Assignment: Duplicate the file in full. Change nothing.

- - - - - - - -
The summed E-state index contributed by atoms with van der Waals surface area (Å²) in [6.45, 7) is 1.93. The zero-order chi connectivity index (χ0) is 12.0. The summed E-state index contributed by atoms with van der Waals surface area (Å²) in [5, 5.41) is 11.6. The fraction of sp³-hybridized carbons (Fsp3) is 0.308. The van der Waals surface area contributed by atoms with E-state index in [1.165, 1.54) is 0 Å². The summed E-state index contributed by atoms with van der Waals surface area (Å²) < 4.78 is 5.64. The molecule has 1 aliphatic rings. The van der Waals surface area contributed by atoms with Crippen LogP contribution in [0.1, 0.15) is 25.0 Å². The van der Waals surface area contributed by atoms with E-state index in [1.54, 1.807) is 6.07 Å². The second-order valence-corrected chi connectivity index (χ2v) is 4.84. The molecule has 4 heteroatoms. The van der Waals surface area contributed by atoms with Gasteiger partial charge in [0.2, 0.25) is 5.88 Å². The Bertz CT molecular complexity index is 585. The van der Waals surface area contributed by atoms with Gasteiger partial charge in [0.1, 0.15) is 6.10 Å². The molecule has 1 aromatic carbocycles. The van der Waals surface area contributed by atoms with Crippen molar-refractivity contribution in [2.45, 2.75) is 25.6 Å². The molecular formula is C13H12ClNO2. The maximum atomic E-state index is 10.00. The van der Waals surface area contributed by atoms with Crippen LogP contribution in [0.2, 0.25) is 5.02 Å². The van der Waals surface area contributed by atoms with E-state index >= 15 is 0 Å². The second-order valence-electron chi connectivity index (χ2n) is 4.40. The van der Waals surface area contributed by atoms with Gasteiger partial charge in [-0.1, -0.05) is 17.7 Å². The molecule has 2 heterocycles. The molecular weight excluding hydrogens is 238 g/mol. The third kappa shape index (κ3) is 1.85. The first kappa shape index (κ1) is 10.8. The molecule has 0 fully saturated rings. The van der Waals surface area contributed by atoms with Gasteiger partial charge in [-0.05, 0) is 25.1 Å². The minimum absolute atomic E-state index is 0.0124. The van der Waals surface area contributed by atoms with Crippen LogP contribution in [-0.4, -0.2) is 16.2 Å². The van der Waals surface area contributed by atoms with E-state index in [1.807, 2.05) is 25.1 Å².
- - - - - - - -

The summed E-state index contributed by atoms with van der Waals surface area (Å²) in [6.45, 7) is 1.93. The zero-order chi connectivity index (χ0) is 12.0. The summed E-state index contributed by atoms with van der Waals surface area (Å²) in [5, 5.41) is 11.6. The fraction of sp³-hybridized carbons (Fsp3) is 0.308. The van der Waals surface area contributed by atoms with E-state index in [1.165, 1.54) is 0 Å². The summed E-state index contributed by atoms with van der Waals surface area (Å²) < 4.78 is 5.64. The molecule has 1 aliphatic rings. The van der Waals surface area contributed by atoms with Crippen LogP contribution in [0.1, 0.15) is 25.0 Å². The van der Waals surface area contributed by atoms with E-state index in [1.54, 1.807) is 6.07 Å². The second-order valence-corrected chi connectivity index (χ2v) is 4.84. The molecule has 4 heteroatoms. The van der Waals surface area contributed by atoms with Gasteiger partial charge in [0.2, 0.25) is 5.88 Å². The Bertz CT molecular complexity index is 585. The van der Waals surface area contributed by atoms with Gasteiger partial charge in [0.1, 0.15) is 6.10 Å². The molecule has 1 aromatic carbocycles. The van der Waals surface area contributed by atoms with Crippen molar-refractivity contribution in [2.45, 2.75) is 25.6 Å². The molecular formula is C13H12ClNO2. The maximum atomic E-state index is 10.00. The van der Waals surface area contributed by atoms with Crippen LogP contribution in [0.2, 0.25) is 5.02 Å². The van der Waals surface area contributed by atoms with E-state index >= 15 is 0 Å². The second-order valence-electron chi connectivity index (χ2n) is 4.40. The van der Waals surface area contributed by atoms with Gasteiger partial charge in [-0.1, -0.05) is 17.7 Å². The molecule has 2 heterocycles. The molecular weight excluding hydrogens is 238 g/mol. The third kappa shape index (κ3) is 1.85. The first kappa shape index (κ1) is 10.8. The molecule has 0 fully saturated rings. The van der Waals surface area contributed by atoms with Gasteiger partial charge in [-0.05, 0) is 25.1 Å². The minimum absolute atomic E-state index is 0.0124. The van der Waals surface area contributed by atoms with Crippen LogP contribution in [-0.4, -0.2) is 16.2 Å². The van der Waals surface area contributed by atoms with E-state index in [1.807, 2.05) is 25.1 Å².